Continuation of Periods in Furniture

From Greece, culture, born on the wings of the arts, moved on to Rome, and at first, Roman architecture and decoration reproduced only the classic Greek types; but, as Rome grew, her arts took on another and very different outline, showing how the history of decorative art is to a fascinating degree the history of customs and manners.

Rome became prosperous, greedy, powerful and imperious, enslaving the civilized world, and, not having the restraining laws of Greece, waxed luxurious and licentious, and chafed, in consequence, at the austere rigidity of the Greek style of furnishing.

We know that in the time of Augustus Caesar the Romans had wonderful furniture of the most costly kind, made from cedar, pine, elm, olive, ash, ilex, beach and maple, carved to represent the legs, feet, hoofs and heads of animals, as in earlier days was the fashion in Assyria, Egypt and Greece, while intricate carvings in relief, showed Greek subjects taken from mythology and legend. Caesar, it is related, owned a table costing a million sectaries ($40,000).

But gradually the pure line swerved, ever more and more influenced by the Orient, for Rome, always successful in war, and had established colonies in the East. Soon Byzantine art reached Rome, bringing its arabesques and geometrical designs, it’s warm, glowing colors, soft cushions, gorgeous hangings, embroideries, and rich carpets. In fact all the glowing luxury that the new Roman craved.

The effect of this misalliance upon all Art, including interior decoration, was to cause its immediate decline. Elaboration and banal designs, too much splendor of gold and silver and ivory inlaid with gold, resulted in a decadent art, which reflected a decadent race and Rome, fell! Not all at once; it took five hundred years for the neighboring races to crush her power, but continuous hectoring did it, in 476 A.D. Then began the Dark Ages merging into the Middle Ages (fifth to fifteenth centuries)

Dark they were, but what picturesque and productive darkness! Rome fell, but the Car-loving Ian family arose, and with it the great nations of Western Europe, to give us, especially in France, another supreme flowering of interior decoration.

Britain was torn from the grasp of Rome by the Saxons, Danes and Normans, and as a result the great Anglo-Saxon race was born to create art periods. Mahomet appeared and scored as an epoch-maker, recording a remarkable life and a spiritual cycle.

The Moors conquered Spain, but in so doing enriched her arts a thousand fold, leaving the Alhambra as a beacon-light through the ages. Finally the crusades united all warring races against the infidels.

Blood was shed, but at the same time routes were opened up, by which the arts, as well as the commerce, of the Orient, reached Europe. And so the Byzantine continued to contend with Gothic art that art which proceeded from the Christian Church and stretched like a canopy over Western Europe, all through the middle Ages. It was in the churches and monasteries that Christian art, driven from pillar to post by wars, was obliged to take refuge, and there produced that marvelous development known as the Gothic style, of the Church, for the Church, by the Church, perfected in countless Gothic cathedrals, crystallized glories lifting their manifold spires to heaven, ethereal monuments of an intrepid Faith which gave material form to its adoration, its fasting and prayer, in an unrivalled art.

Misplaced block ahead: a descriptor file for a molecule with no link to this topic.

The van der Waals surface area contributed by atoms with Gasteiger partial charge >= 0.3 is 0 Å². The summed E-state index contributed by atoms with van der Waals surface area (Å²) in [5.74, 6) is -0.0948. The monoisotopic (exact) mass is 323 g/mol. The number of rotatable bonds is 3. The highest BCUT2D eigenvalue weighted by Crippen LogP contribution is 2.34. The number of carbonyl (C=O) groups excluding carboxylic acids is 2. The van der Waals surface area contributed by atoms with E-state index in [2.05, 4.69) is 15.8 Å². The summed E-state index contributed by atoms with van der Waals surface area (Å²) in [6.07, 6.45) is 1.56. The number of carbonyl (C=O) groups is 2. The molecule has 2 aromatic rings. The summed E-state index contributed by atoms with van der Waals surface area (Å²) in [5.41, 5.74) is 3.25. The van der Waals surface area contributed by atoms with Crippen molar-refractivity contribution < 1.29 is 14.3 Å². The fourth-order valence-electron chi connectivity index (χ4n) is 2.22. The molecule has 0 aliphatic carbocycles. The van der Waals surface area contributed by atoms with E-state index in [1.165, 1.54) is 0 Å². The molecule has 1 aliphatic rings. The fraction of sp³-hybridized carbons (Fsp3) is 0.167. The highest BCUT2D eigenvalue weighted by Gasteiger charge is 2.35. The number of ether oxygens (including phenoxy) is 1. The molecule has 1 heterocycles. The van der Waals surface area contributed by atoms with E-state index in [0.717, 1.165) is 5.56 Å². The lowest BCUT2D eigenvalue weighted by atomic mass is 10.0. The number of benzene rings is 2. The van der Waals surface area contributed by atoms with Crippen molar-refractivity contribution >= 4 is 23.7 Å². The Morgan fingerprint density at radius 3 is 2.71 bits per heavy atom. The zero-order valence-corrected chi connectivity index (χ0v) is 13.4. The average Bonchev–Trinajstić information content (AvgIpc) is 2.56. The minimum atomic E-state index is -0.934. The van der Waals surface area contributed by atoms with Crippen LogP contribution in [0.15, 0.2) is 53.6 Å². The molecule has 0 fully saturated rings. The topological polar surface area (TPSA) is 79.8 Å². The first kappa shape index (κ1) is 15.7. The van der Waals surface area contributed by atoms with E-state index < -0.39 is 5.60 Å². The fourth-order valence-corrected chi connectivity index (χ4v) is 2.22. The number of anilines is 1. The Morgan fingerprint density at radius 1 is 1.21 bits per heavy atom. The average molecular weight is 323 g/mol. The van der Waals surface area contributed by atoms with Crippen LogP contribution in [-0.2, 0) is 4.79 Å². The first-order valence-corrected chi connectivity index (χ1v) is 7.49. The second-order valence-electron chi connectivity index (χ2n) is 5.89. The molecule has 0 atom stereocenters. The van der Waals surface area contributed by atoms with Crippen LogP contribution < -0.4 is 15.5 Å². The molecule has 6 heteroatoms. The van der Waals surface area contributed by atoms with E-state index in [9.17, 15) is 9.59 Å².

There is one early Gothic chair, which has come down to us, Charlemagne's, made of gilt-bronze and preserved in the Louvre, at Paris. Any knowledge beyond this one piece, as to what Carlovingian furniture was like (the eighth century) we get only from old manuscripts which show it to have been the pseudo-classic, that is, the classic modified by Byzantine influence, and very like the Empire style of Napoleon I.

Here is the reason for the type. Constantinople was the capital of the Eastern Empire, when in 726 A. D., Emperor Leo III prohibited image worship, and the artists and artisans of his part of the world, in order to earn a livelihood, scattered over Europe, settling in the various capitals, where they were eagerly welcomed and employed.

Even so late as the tenth to fourteenth centuries the knowledge we have of Gothic furniture still comes from illustrated manuscripts and missals preserved in museums or in the national libraries. Rome fell as an empire in the fifth century. In the eighth century, Venice asserted herself, later becoming the great, wealthy, Merchant City of Eastern Europe, the golden gate between Byzantium and the West (eleventh to fifteenth centuries). Her merchants visiting every country naturally carried home all art expressions, but, so far as we know, her own chief artistic output in very early days, was in the nature of richly carved wooden furniture, no specimens of which remain.